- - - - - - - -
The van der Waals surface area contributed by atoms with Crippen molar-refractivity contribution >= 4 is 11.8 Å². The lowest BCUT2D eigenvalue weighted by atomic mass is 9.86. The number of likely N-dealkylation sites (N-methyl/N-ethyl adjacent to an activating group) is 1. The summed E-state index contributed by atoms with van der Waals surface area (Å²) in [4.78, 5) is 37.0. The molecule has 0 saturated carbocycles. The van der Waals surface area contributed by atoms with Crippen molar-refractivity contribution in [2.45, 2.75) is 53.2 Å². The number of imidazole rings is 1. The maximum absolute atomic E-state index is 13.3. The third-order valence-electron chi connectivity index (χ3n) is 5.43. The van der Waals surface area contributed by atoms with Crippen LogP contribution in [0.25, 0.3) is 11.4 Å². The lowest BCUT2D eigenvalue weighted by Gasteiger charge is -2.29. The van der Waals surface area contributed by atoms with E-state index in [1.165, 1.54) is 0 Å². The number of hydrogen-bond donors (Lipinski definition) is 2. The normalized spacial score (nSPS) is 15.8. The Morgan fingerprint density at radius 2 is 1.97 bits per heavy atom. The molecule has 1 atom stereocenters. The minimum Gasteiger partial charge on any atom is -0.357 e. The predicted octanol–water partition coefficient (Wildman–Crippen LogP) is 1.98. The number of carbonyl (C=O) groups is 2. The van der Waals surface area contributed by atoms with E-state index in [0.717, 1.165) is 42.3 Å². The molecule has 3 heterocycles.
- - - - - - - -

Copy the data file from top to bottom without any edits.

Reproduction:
The van der Waals surface area contributed by atoms with Crippen molar-refractivity contribution >= 4 is 11.8 Å². The lowest BCUT2D eigenvalue weighted by atomic mass is 9.86. The number of likely N-dealkylation sites (N-methyl/N-ethyl adjacent to an activating group) is 1. The summed E-state index contributed by atoms with van der Waals surface area (Å²) in [4.78, 5) is 37.0. The molecule has 0 saturated carbocycles. The van der Waals surface area contributed by atoms with Crippen molar-refractivity contribution in [2.45, 2.75) is 53.2 Å². The number of imidazole rings is 1. The maximum absolute atomic E-state index is 13.3. The third-order valence-electron chi connectivity index (χ3n) is 5.43. The van der Waals surface area contributed by atoms with Crippen LogP contribution in [0.25, 0.3) is 11.4 Å². The lowest BCUT2D eigenvalue weighted by Gasteiger charge is -2.29. The van der Waals surface area contributed by atoms with E-state index in [1.165, 1.54) is 0 Å². The number of hydrogen-bond donors (Lipinski definition) is 2. The normalized spacial score (nSPS) is 15.8. The Morgan fingerprint density at radius 2 is 1.97 bits per heavy atom. The molecule has 1 atom stereocenters. The minimum Gasteiger partial charge on any atom is -0.357 e. The predicted octanol–water partition coefficient (Wildman–Crippen LogP) is 1.98. The number of carbonyl (C=O) groups is 2. The van der Waals surface area contributed by atoms with E-state index in [0.717, 1.165) is 42.3 Å². The molecule has 3 heterocycles.